Map Projections Morph

  • Released Wednesday, June 7, 2023

Map projections are a way of representing regions on the surface of a spherical object on a flat surface. For example, a continent on the Earth can be represented on a flat map. There are many map projections, but some are more prevalent in our work with scientific visualization data. Map projections are chosen based on the characteristics required by researchers. There is no perfect way to represent a spherical surface on a flat map, so no matter what map projection is chosen distortions occur. Some projections can preserve properties like: area, shape, and direction; so, projections are chosen depending on the scientist's needs.

This visualization shows some of the more common projections that SVS has encountered. Some of these projections have parameters that change the central point of the projection. In those cases, the parameters are animated and shown in the lower left.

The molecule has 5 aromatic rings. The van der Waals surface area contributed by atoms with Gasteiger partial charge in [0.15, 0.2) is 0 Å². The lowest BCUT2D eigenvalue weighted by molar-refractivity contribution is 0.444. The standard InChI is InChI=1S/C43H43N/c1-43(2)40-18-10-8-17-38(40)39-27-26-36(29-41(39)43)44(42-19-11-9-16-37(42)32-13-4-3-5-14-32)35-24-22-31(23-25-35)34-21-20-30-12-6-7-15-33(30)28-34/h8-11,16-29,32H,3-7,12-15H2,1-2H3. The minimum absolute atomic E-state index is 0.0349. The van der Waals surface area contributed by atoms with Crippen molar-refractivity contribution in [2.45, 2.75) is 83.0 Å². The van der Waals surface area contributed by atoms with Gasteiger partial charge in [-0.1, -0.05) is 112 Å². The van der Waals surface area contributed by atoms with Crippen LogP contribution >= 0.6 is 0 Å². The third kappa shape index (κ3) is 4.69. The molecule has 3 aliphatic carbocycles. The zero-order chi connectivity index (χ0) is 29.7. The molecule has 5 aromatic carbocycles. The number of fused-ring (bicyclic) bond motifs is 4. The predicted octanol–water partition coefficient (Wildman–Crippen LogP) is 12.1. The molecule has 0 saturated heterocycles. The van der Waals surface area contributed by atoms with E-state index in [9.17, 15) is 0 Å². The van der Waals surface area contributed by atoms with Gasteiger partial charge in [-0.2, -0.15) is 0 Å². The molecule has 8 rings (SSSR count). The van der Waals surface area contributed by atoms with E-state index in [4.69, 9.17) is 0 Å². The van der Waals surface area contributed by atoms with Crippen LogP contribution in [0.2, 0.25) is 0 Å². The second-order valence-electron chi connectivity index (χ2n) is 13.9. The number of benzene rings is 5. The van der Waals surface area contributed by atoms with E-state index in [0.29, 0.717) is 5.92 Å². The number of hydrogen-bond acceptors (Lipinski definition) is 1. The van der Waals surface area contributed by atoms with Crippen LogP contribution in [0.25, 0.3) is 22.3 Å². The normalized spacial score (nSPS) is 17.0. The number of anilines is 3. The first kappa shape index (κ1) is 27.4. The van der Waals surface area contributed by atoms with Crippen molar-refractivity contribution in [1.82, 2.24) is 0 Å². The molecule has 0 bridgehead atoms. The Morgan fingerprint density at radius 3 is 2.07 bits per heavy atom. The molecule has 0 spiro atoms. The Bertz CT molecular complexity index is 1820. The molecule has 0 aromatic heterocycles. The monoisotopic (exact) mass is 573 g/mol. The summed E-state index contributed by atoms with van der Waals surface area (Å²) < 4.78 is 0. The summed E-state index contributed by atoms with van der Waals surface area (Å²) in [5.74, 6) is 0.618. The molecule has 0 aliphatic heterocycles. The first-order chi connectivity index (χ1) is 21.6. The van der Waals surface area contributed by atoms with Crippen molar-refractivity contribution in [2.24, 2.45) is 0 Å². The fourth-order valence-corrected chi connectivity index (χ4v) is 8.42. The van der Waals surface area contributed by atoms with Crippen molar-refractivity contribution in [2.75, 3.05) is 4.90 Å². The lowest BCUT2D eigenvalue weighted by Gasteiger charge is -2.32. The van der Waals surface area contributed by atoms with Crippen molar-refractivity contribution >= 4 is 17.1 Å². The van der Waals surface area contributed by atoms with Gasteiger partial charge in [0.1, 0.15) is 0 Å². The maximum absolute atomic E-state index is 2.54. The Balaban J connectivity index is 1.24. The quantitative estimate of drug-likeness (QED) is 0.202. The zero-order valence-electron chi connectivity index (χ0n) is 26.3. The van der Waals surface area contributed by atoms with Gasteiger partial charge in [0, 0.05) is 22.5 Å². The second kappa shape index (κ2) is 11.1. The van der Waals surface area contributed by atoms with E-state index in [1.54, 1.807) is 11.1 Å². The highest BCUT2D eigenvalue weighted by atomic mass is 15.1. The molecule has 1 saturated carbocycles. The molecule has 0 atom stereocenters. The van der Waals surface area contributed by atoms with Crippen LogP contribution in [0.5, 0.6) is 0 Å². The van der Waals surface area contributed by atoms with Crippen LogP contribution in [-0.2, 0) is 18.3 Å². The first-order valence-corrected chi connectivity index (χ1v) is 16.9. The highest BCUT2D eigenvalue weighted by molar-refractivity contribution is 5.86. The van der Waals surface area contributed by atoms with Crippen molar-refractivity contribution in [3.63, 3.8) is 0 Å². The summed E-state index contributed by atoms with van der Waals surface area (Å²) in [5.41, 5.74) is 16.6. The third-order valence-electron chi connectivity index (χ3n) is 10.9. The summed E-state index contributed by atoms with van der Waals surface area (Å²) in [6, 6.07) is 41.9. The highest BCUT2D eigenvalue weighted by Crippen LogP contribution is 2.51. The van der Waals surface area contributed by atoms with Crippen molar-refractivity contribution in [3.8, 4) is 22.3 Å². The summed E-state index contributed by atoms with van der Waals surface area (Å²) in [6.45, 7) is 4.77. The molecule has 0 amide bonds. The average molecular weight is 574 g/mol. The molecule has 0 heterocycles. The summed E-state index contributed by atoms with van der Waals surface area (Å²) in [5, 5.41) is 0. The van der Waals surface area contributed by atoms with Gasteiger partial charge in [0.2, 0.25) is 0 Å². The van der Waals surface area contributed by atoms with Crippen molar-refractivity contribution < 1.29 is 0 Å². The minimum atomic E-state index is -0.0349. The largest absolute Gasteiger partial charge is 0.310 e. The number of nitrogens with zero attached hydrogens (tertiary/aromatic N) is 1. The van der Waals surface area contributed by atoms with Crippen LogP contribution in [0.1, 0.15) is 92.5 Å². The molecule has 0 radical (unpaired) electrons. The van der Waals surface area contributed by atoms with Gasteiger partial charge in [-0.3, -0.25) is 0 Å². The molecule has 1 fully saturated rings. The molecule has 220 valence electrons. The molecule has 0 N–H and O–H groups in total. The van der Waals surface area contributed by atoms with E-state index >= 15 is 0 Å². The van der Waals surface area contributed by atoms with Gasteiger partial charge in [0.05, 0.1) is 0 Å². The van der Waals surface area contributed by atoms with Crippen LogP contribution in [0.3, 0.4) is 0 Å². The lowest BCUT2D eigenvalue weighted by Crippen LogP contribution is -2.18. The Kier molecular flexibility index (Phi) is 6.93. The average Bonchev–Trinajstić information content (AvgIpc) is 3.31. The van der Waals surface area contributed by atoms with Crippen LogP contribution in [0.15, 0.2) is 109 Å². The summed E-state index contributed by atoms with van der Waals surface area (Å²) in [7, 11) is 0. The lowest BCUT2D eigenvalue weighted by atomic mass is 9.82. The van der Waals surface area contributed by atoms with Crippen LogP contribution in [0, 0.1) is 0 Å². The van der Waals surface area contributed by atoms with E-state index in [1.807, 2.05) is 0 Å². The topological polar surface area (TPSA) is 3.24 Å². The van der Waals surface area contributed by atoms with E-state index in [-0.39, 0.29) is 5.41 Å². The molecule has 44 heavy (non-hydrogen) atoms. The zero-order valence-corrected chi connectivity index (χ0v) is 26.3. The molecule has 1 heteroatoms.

Also included in this visualization are circles/ovals that are similar to "Tissot's Indicatrices". These are all circles of the same size on the spherical earth. Map projections distort them depending on the projection. The area of every circle is 1 million km² or about the size of Egypt. With each projection, the distortions of these circles show how shape and area are distorted in different parts of the projection.

The following projections are shown:

  • equirectangular
  • robinson
  • mollweide
  • hammer
  • sinusoidal
  • polar stereographic
  • lambert azimuthal
  • albers equal area conic
  • wrapped to a sphere
  • mercator


Please give credit for this item to:
NASA's Scientific Visualization Studio

Release date

This page was originally published on Wednesday, June 7, 2023.
This page was last updated on Wednesday, June 14, 2023 at 10:33 PM EDT.

Datasets used in this visualization

Note: While we identify the data sets used in these visualizations, we do not store any further details, nor the data sets themselves on our site.